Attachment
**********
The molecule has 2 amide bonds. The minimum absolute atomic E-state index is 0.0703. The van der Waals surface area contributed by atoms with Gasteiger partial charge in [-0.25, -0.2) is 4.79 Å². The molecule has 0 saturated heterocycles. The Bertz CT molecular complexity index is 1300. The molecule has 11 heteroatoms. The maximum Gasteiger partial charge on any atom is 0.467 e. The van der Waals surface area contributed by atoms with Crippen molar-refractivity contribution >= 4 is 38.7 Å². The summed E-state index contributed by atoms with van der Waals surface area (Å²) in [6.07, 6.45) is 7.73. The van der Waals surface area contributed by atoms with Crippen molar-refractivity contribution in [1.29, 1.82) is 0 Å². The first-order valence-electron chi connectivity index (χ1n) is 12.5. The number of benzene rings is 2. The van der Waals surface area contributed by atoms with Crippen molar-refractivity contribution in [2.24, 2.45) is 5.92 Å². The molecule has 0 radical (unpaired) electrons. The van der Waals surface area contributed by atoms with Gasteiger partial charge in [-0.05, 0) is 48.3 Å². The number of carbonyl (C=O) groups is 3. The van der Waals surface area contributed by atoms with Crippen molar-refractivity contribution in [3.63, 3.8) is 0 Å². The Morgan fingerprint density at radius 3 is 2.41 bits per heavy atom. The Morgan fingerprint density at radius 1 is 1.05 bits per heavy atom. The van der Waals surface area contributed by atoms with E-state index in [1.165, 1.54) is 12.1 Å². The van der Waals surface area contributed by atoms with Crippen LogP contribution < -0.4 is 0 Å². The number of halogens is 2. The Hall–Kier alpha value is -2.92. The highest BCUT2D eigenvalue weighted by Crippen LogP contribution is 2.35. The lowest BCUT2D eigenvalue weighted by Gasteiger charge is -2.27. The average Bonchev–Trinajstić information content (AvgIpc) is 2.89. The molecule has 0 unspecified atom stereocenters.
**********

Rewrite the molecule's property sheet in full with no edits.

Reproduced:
The molecule has 2 amide bonds. The minimum absolute atomic E-state index is 0.0703. The van der Waals surface area contributed by atoms with Gasteiger partial charge in [-0.25, -0.2) is 4.79 Å². The molecule has 0 saturated heterocycles. The Bertz CT molecular complexity index is 1300. The molecule has 11 heteroatoms. The maximum Gasteiger partial charge on any atom is 0.467 e. The van der Waals surface area contributed by atoms with Crippen molar-refractivity contribution >= 4 is 38.7 Å². The summed E-state index contributed by atoms with van der Waals surface area (Å²) in [6.07, 6.45) is 7.73. The van der Waals surface area contributed by atoms with Crippen molar-refractivity contribution in [1.29, 1.82) is 0 Å². The first-order valence-electron chi connectivity index (χ1n) is 12.5. The number of benzene rings is 2. The van der Waals surface area contributed by atoms with Crippen molar-refractivity contribution in [2.24, 2.45) is 5.92 Å². The molecule has 0 radical (unpaired) electrons. The van der Waals surface area contributed by atoms with Gasteiger partial charge in [-0.05, 0) is 48.3 Å². The number of carbonyl (C=O) groups is 3. The van der Waals surface area contributed by atoms with Crippen molar-refractivity contribution in [3.63, 3.8) is 0 Å². The Morgan fingerprint density at radius 3 is 2.41 bits per heavy atom. The Morgan fingerprint density at radius 1 is 1.05 bits per heavy atom. The van der Waals surface area contributed by atoms with E-state index in [1.165, 1.54) is 12.1 Å². The van der Waals surface area contributed by atoms with Crippen LogP contribution < -0.4 is 0 Å². The number of halogens is 2. The Hall–Kier alpha value is -2.92. The highest BCUT2D eigenvalue weighted by Crippen LogP contribution is 2.35. The lowest BCUT2D eigenvalue weighted by Gasteiger charge is -2.27. The average Bonchev–Trinajstić information content (AvgIpc) is 2.89. The molecule has 0 unspecified atom stereocenters.